The drum kit played by Rush‘s Neil Peart between 1974-1977 is expected to fetch more than $100,000 (£75,000) at auction in the coming weeks.
Peart’s iconic chrome Slingerland set, which he used for recordings and live performances, will go under the hammer between November 23 and December 9 as part of Bonhams’ Music Memorabilia auction. The auction house expects the drum kit will sell for approximately $104,000 (£77,695) to $157,000 (£117,290).
The coveted kit features dual blue heads printed with Rush’s logo and Neil Peart’s name, as well as chrome-wrapped Tom-toms with an original head signed by Peart himself.
As the Bonhams listing explains, the kit was purchased by Peart in 1974 from Toronto’s Long & McQuade music store shortly after he joined the iconic band.
Peart used the kit for his first performance with the band on August 14, 1974 and it acted as his main drum set until 1977. Albums such as Fly By Night, Caress Of Steel and 2112 were all recorded with the kit, alongside the band’s first live album All The World’s A Stage during Rush’s three-night residency at Toronto’s Massey Hall.
Bonham’s said, “All the World’s a Stage marked the end of Rush’s first chapter and Peart’s Slingerland drum kit was soon afterward retired. Rush had gone from Led Zeppelin wannabes to a US Top-40 charting band with a distinctive sound poised to win fans the world over. The Slingerland kit had been on the road for 5 consecutive US and Canadian tours and was seen by thousands of fans from 1974 through 1977. Neil retired the kit at that time and placed it in storage where it sat until it was brought out a decade later as a prize in Modern Drummer’s “Neil Peart Drumset Giveaway.”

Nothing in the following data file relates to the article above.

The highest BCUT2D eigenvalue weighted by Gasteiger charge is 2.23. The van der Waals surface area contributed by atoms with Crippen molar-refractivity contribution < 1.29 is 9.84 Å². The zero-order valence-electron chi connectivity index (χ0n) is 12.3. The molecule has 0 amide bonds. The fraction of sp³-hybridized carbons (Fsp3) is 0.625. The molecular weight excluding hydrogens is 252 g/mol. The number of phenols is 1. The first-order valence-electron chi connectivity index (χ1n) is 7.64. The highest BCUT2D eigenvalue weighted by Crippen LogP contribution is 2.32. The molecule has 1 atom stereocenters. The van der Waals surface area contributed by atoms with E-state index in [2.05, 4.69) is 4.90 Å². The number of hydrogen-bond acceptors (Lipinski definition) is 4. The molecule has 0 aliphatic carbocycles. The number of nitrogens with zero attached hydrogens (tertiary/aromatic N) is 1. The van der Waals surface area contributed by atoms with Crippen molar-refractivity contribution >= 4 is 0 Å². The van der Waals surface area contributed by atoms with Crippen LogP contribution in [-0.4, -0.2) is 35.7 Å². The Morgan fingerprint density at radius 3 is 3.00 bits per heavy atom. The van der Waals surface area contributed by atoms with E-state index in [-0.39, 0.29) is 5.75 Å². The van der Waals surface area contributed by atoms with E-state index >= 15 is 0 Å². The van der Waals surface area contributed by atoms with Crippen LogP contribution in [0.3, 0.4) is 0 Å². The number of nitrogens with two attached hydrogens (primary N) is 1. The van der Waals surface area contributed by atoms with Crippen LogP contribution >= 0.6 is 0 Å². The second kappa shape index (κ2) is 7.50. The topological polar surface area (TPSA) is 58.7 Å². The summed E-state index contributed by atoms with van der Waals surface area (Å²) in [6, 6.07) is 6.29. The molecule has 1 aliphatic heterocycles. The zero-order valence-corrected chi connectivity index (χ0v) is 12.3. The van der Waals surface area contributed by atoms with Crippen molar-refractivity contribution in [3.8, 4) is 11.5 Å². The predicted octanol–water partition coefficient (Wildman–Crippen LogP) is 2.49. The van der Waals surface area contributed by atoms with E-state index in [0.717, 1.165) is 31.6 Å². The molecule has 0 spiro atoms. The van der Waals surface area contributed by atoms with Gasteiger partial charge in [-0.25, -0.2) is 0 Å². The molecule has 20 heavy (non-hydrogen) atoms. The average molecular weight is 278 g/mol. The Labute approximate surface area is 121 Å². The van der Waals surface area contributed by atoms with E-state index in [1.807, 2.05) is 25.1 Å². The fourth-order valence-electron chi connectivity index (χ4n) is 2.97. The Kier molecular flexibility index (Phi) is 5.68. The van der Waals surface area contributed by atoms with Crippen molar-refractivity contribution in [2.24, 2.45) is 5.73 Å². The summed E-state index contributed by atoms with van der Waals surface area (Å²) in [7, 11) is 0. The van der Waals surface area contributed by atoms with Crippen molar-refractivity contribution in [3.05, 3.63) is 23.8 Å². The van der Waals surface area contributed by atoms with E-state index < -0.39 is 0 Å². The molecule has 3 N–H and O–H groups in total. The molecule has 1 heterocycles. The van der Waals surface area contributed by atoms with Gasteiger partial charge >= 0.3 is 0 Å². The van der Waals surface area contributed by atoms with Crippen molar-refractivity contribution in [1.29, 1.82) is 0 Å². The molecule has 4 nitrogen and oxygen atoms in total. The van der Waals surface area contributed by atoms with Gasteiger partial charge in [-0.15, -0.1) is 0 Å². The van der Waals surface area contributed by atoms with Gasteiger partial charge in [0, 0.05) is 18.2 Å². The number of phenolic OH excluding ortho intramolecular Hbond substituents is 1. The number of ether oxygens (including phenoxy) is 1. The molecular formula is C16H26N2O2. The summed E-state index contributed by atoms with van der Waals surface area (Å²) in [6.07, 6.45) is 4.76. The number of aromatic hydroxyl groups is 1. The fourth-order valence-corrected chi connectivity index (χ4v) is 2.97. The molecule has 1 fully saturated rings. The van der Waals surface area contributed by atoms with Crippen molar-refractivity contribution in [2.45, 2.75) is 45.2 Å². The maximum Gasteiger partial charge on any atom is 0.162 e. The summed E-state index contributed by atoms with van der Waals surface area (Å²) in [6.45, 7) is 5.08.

Peart, who was widely considered to be one of the greatest drummers of all time, passed away in January after a lengthy battle with brain cancer.
Leading tributes from famous fans, Dave Grohl called Peart “a kind, thoughtful, brilliant man.”
“Today, the world lost a true giant in the history of rock and roll,” he said. “An inspiration to millions with an unmistakable sound who spawned generations of musicians – like myself – to pick up two sticks and chase a dream. A kind, thoughtful, brilliant man who ruled our radios and turntables not only with his drumming, but also his beautiful words.”
Grohl added: “I still vividly remember my first listen of 2112 when I was young. It was the first time I really listened to a drummer. And since that day, music has never been the same. His power, precision, and composition was incomparable. He was called ‘The Professor’ for a reason: We all learned from him.”
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